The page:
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Triangle homeowners bracing for insurance hikes after recent filing | NC Home Insurance Rate Hike

RALEIGH, N.C. (WTVD) — On Friday, Insurance Commissioner Mike Causey announced that the North Carolina Rate Bureau had filed a rate filing with the Department of Insurance asking for an average statewide increase in homeowners insurance rates of 42.2%. The proposed increase for Wake and Durham counties was slightly lower, at 39.8%.

The effective date for the proposed hikes was August 1, 2024.

Typically, the Rate Bureau — which represents insurance companies — and the Department of Insurance will negotiate new rates after a filing like the one announced on Friday. In November 2020, the Rate Bureau filed for a 24.5% average increase before the two sides settled on a more modest 7.9% average increase statewide.

Still, homeowners in Raleigh were frustrated to hear some of the new figures being proposed.

“I realize there’s inflation in the economy, but 45% is way beyond — even in an inflationary economy, it’s way, way high,” said John Seibert, a homeowner in Raleigh’s Forest Park.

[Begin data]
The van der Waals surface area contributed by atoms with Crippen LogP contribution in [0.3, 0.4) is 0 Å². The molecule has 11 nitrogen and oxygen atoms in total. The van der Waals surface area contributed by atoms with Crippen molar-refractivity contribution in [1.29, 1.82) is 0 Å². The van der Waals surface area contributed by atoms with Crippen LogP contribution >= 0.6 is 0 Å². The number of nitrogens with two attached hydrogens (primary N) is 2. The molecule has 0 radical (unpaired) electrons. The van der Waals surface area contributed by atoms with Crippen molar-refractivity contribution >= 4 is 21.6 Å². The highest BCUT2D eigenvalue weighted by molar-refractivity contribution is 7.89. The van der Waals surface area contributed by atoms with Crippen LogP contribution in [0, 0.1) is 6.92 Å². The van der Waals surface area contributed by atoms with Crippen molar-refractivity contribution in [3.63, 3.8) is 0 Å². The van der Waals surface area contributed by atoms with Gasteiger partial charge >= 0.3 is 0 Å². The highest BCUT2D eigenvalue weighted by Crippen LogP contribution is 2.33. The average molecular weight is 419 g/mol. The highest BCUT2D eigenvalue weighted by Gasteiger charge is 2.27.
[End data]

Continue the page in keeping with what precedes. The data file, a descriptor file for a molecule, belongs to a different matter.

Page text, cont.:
Seibert says he’s left wondering what’s changed in Raleigh to justify insurance companies asking for such a steep hike — which he contends is out of step with inflation.

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“We really haven’t had a large risk like the coast where they have hurricanes, or some other type of event that would justify that kind of increase,” he said. “So I’m always asking why they are justifying this type of high increase?”

If you own a house near the coast or on the beach, it could be even worse. The Rate Bureau’s proposed increases include a 99.4% price hike for beachfront homes in places like Brunswick, Carteret, and New Hanover counties.

Cody and Danielle Leach bought in Raleigh about four years ago, and say their home insurance rates have historically been affordable — but they were bracing for Friday’s announcement.

“That’s the most lagging effect of inflation,” Cody said. “If it costs more to repair things, then they’re going to charge more for premiums. It makes sense. It’s not ideal, no one likes paying more, but I kind of expected it.”

Cody said he’s not bullish about there being much recourse in terms of price-shopping once a settlement is reached.

“At the end of the day if it’s truly because it costs more, then you’re not going to find a ton of savings elsewhere,” he said. “It’s just the cost of doing business.”

Per state law, there will be a public comment session for feedback on the proposed hikes. There will be an in-person session on January 22 at 10 a.m. at the Albemarle Building in Raleigh, and a virtual comment session held at the same time.

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